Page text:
- Federal Status: Candidate
- FL Status: State-designated Threatened
- FNAI Ranks: G3/S3 (Rare)
- IUCN Status: VU (Vulnerable)
The gopher tortoise is a moderate-sized, terrestrial turtle, averaging 23–28 cm (9–11 in) in length. The species is identified by its stumpy, elephantine hind feet and flattened, shovel-like forelimbs adapted for digging. This species of tortoise has a brown, gray, or tan upper shell (carapace), a yellow lower shell (plastron), and brown to dark gray skin (Florida Natural Areas Inventory 2001). The shell is oblong and generally tan, brown, or gray in coloration. Gopher tortoises can live 40 to 60 years in the wild.
Gopher tortoises are ancient: their ancestors are a species of land tortoise that originated in western North America some 60 million years ago. They are members of the Class Reptilia, Order Testudines, and Family Testudinidae. Of five North American tortoise species (genusGopherus), the gopher tortoise is the only one that occurs east of the Mississippi River.
Gopher tortoises are found in the southeastern Coastal Plain, from southern South Carolina, southwest to extreme southeastern Louisiana (Florida Natural Areas Inventory 2001). In Florida, tortoises occur in parts of all 67 counties, but prefer high, dry sandy habitats such as longleaf pine-xeric oak sandhills. They also may be found in scrub, dry hammocks, pine flatwoods, dry prairies, coastal grasslands and dunes, mixed hardwood-pine communities, and a variety of disturbed habitats, such as pastures.
Gopher tortoises live in well-drained sandy areas with a sparse tree canopy and abundant low growing vegetation. They are commonly found in habitats such as sandhill, pine flatwoods, scrub, scrubby flatwoods, dry prairies, xeric hammock, pine-mixed hardwoods, and coastal dunes which have historically been maintained by periodic wild fires. When fire is suppressed in gopher tortoise habitat, small trees, shrubs, and brambles begin to grow making it difficult for the gopher tortoise to move around and eventually shade out the low growing plants that gopher tortoises eat.
During winter, tortoises are much less active; although on warm afternoons some individuals trudge to the earth's surface to bask on the sandy aprons of their burrows. A superb earth-mover, it lives in long burrows that offer refuge from cold, heat, drought, forest fires and predators. The record length for a burrow is over 47 feet long, however, the burrows average 15 feet long and 6.5 feet deep. The burrows maintain a fairly constant temperature and humidity throughout the year and protect the gopher tortoise and other species from heat, cold, drought, and predators. Burrows also act as a refuge from the periodic, regenerative fires that are required to maintain the quality of their habitat.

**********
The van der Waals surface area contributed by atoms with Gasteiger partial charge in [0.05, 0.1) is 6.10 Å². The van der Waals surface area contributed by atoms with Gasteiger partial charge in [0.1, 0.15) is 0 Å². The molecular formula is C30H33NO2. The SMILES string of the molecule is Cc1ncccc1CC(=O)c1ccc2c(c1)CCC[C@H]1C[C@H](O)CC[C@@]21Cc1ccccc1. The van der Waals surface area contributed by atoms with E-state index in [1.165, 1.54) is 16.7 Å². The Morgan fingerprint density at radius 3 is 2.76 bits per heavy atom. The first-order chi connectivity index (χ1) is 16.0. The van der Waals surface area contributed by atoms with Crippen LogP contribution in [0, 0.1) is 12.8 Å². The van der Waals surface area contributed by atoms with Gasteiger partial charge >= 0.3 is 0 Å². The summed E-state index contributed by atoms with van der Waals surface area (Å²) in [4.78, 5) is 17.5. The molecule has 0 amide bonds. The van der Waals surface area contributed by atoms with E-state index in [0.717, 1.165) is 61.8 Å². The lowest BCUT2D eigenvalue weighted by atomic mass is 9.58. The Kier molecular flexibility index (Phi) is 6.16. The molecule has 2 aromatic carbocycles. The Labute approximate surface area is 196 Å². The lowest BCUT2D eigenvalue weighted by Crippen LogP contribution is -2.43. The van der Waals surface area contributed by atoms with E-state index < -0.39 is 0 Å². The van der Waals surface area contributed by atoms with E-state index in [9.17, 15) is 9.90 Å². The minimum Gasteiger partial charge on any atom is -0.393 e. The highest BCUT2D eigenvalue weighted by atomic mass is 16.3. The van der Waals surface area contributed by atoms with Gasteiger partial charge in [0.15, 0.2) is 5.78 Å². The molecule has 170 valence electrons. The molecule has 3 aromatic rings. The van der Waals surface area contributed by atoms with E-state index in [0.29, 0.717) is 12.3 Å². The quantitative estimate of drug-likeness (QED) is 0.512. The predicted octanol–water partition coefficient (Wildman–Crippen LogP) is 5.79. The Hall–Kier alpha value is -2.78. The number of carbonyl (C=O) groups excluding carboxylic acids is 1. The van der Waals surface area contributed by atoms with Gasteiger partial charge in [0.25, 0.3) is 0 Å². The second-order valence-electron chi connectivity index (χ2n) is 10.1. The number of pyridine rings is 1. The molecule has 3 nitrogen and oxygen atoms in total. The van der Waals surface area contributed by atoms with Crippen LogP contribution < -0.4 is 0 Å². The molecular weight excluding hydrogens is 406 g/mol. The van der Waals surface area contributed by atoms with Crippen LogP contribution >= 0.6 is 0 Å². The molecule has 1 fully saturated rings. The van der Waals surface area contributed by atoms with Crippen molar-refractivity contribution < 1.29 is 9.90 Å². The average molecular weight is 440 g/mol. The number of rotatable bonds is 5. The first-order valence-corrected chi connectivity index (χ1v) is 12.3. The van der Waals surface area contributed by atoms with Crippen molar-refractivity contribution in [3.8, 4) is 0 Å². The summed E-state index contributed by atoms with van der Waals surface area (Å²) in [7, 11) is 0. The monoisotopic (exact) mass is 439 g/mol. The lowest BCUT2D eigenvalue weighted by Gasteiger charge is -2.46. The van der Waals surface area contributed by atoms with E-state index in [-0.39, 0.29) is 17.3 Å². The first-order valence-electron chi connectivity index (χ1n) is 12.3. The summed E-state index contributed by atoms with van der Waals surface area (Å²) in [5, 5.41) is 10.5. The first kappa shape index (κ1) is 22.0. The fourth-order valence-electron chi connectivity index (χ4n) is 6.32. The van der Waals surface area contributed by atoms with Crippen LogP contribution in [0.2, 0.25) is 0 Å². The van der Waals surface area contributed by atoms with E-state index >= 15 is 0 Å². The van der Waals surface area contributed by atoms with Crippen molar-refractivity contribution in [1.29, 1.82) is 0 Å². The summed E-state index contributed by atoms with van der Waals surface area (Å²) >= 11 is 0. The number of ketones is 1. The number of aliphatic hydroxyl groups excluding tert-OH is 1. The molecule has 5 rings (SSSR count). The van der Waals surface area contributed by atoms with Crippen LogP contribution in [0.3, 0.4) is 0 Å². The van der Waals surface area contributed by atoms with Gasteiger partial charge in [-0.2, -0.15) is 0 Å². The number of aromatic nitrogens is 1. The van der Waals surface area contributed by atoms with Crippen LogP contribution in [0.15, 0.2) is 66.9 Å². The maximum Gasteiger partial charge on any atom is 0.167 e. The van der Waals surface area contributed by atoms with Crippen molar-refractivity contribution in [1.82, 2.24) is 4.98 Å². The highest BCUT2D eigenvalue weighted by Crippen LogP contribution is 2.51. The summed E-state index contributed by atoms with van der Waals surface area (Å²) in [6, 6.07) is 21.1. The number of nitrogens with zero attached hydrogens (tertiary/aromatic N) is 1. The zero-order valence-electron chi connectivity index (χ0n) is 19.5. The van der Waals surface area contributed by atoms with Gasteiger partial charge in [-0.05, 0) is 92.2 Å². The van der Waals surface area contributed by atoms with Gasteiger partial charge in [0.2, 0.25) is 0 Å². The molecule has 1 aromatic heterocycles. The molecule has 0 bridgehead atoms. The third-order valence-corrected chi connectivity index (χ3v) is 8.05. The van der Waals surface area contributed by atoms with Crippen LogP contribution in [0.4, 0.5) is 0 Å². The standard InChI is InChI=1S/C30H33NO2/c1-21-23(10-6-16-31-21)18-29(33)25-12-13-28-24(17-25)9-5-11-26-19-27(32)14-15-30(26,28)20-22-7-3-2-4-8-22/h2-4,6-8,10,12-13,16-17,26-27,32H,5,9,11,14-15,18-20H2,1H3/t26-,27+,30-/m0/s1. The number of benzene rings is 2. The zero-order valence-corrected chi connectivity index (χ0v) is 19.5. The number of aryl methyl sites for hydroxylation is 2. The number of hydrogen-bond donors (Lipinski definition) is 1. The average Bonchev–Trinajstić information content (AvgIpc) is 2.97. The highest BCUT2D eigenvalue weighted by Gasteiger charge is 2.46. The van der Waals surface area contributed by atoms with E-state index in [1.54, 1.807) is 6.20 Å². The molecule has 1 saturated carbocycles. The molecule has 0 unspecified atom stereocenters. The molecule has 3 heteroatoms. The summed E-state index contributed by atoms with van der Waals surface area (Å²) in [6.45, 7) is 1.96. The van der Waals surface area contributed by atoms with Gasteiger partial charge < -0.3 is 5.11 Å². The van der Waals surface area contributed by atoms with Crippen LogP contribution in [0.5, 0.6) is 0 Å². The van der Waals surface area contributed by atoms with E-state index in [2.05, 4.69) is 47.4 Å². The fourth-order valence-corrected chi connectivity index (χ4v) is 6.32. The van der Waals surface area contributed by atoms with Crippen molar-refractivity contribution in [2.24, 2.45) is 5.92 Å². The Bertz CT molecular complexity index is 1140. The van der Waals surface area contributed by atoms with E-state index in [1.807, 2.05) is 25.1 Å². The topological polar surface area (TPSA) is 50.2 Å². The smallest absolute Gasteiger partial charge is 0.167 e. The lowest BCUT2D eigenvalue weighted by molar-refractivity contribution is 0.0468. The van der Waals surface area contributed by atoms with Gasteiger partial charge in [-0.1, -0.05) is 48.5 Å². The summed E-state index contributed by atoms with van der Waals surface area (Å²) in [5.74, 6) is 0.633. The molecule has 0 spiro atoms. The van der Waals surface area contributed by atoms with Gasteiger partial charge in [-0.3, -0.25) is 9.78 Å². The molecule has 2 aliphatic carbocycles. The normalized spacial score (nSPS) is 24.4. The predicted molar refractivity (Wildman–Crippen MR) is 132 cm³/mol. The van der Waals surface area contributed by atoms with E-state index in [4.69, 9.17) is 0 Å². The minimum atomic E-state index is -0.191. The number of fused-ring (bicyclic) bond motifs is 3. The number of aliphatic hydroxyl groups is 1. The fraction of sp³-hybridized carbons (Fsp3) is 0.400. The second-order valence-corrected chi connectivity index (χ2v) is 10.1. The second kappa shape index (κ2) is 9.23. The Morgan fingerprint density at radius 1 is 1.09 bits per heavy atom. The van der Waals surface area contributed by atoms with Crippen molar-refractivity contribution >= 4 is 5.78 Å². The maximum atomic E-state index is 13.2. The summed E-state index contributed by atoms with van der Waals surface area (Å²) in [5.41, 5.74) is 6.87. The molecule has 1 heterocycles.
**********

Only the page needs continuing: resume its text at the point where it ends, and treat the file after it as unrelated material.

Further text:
Gopher tortoises have adapted to living in dry habitats with frequent fire occurrence by digging burrows deep into the sandy soil. The absence of natural cycles of burning in pine forests spells hardship for tortoises. The dense vegetation (shrubs, brambles, small trees) that grows in a forest in the absence of fire shades out the tender herbs tortoises like to eat, and limits their food supplies. Fire is vital in maintaining many native ecosystems, like longleaf pine sandhills, where gophers live.
Gopher tortoises are slow to reach sexual maturity, have a low fecundity, and a long life span. Females reach sexual maturity at 9–21 years of age, depending on local resource abundance and latitude; males mature at a slightly younger age. The breeding season is generally April–November. Nests are constructed (often in burrow mounds) from mid-May to mid-June, and only one clutch is produced annually. Clutch size is usually five to nine eggs, with an average of six. Predation on nests and hatchlings is heavy.